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Jets CEO expresses confidence in Gase, Darnold

3:05 PM ET

FLORHAM PARK, N.J. — Despite a losing record and profound struggles on offense, New York Jets CEO Christopher Johnson gave his full support to coach Adam Gase, calling him a “brilliant offensive mind.”

Speaking to reporters for the first time in 10 months, Johnson declined to issue a playoff mandate, saying Gase will be evaluated on whether the team progresses throughout the season.

“I have full confidence in Adam,” Johnson said Wednesday in his annual early season media session. “I think that he has a lot more in him as a head coach than some of our fans are giving him credit for. And I understand they want to see success. I think that they will.”

The Jets are 7-10 under Gase, who has presided over the league’s lowest-ranked offense over that span. They lost the opener to the Buffalo Bills, 27-17, which Johnson called “a mess.”

Asked why he’s so confident in Gase, Johnson said: “Look, I think he can work with and develop quarterbacks. I do continue to think he’s a brilliant offensive mind especially. He has my every confidence.”

Coach Adam Gase and quarterback Sam Darnold received support from CEO Christopher Johnson on Wednesday despite the team’s rocky performance in Week 1.¬†AP Photo/John Munson

Gase’s project, Sam Darnold, struggled in the opener. The third-year quarterback, drafted third overall in 2018, is 11-16 as a starter. Johnson expressed confidence in Darnold, but he sidestepped a question about whether the organization will commit to him with a contract extension.

Darnold is signed through 2021, with a team option for 2022.

“I have so much confidence in Sam,” Johnson said. “He’s the best player I know at turning the page, the absolute best, and I think he’ll turn the page on this last game, I think you’ll see an extraordinary Sam.”

“I think we’re going to see him turn into that quarterback that we all expected shortly, I really do. I think he’s an absolute sterling quarterback.”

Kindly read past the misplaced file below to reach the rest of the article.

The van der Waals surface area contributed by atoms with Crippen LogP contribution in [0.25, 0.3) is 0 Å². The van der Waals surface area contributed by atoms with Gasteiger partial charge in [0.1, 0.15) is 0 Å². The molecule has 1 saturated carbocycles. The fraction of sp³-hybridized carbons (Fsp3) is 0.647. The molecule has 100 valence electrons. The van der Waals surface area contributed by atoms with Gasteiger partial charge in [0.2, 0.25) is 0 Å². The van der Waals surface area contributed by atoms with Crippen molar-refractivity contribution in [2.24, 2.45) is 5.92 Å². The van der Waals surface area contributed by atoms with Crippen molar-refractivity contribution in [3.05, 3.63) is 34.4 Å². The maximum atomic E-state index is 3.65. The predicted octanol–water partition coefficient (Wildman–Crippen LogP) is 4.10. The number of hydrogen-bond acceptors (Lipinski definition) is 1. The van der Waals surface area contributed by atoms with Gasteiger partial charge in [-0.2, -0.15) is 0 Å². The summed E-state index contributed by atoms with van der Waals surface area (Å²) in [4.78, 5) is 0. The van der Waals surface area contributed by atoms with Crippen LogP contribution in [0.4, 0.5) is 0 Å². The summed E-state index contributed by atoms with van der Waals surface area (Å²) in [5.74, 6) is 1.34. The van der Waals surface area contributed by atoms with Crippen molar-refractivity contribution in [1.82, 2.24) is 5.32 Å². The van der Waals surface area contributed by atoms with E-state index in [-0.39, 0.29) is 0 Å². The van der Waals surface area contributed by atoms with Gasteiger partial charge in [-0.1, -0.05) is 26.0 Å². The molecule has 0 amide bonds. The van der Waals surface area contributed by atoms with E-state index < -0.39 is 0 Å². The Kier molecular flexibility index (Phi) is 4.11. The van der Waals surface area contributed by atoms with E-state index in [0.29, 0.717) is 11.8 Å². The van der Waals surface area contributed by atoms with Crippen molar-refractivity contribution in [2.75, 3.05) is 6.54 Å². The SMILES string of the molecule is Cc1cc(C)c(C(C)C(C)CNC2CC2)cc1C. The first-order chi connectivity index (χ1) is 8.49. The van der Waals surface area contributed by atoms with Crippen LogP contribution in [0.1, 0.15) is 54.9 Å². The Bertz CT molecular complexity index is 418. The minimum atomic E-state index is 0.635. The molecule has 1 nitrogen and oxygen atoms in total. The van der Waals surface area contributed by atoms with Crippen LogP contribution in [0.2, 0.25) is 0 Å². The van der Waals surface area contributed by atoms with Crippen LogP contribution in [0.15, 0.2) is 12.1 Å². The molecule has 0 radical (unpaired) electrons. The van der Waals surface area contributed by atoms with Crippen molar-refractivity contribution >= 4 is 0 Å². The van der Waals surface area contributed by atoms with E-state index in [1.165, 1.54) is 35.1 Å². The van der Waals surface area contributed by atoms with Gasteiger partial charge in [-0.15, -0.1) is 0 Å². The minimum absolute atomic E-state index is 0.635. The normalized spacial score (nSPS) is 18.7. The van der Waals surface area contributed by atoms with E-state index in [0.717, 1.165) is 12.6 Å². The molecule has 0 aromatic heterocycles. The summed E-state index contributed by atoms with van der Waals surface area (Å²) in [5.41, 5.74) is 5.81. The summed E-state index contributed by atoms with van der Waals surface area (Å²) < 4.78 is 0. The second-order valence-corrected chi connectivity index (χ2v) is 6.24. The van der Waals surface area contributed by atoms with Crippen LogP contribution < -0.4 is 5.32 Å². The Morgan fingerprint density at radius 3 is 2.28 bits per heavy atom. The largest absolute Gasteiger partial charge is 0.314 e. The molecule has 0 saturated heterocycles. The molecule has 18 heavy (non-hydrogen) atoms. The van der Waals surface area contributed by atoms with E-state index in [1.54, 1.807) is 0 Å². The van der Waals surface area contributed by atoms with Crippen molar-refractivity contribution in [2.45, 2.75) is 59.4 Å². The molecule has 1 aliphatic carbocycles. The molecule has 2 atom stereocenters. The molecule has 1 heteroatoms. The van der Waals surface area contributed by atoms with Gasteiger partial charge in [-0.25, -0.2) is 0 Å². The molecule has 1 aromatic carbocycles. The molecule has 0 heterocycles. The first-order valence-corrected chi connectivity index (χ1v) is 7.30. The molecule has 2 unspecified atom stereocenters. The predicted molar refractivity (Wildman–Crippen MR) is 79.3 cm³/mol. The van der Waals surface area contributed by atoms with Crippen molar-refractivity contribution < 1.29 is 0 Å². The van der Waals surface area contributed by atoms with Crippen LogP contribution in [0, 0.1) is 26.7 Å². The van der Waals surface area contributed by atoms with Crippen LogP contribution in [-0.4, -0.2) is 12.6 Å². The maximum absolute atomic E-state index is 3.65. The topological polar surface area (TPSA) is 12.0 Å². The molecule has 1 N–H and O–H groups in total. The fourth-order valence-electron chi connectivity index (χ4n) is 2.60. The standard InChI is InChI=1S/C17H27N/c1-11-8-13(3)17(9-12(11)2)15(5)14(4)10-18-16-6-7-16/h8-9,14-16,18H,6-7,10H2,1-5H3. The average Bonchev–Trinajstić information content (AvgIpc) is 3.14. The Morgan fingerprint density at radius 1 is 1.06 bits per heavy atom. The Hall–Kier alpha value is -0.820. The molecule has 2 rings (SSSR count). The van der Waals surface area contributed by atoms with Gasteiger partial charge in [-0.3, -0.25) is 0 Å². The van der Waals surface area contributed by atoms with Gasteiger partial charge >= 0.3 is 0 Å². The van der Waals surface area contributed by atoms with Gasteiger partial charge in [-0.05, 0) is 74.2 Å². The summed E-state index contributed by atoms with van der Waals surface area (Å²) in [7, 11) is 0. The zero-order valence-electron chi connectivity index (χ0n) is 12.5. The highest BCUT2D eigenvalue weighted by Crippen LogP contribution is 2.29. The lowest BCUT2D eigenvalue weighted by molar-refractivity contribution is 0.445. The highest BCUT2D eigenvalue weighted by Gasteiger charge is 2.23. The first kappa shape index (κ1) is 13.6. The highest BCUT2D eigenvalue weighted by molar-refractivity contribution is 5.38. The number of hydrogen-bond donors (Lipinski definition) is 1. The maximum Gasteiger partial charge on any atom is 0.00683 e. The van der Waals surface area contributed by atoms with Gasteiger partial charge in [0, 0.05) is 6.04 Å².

Johnson, commenting for the first time on the Jamal Adams trade in July, said “it’s really sad to see a player like that leave your team, but we were given a deal that I don’t think [GM] Joe [Douglas] could refuse. I think, as that plays out, it will be seen as a good deal for our team and for Seattle and for the player.”

The Jets refused to grant Adams’ wish for a contract extension, instead receiving a package from the Seattle Seahawks that included first-round picks in 2021 and 2022.

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The Adams trade, plus a conservative approach in free agency, has fueled the perception that the Jets are more focused on the future than 2020. They have roughly $30 million in cap room, among the league leaders.

“I don’t agree he’s punting on the season,” Johnson said of Douglas, whom he hired as general manager in June 2019. “I think we have the pieces in place to win this season.”

Johnson admitted he made a mistake by not firing Douglas’ predecessor, Mike Maccagnan, immediately after the 2018 season, instead waiting until after free agency and the draft in 2019.

“Do I wish I had made that change earlier? Absolutely,” Johnson said. “I’ve made mistakes, and that’s one of them.”

Johnson defended his older brother Woody, the team owner and U.S ambassador to the United Kingdom. The U.S. State Department investigation concluded that Johnson made racist and sexist comments at the London embassy.

“First of all, he has denied it publicly. He has denied it to me,” said Johnson, who assumed day-to-day control of the team when his brother took the ambassadorship in 2018. “I’ve known him my whole life. We have spent so much time together. I’ve never heard him utter a racist or sexist word or perform an action that was racist or sexist. I believe him.”

Johnson declined to speculate on when his brother will return to the team, adding, “He serves at the pleasure of the president. He could be out of a job tomorrow. If the president is reelected, he could well be there four more years. It’s just unknowable.”

Johnson reiterated he will maintain a prominent role in the organization even when his brother returns.

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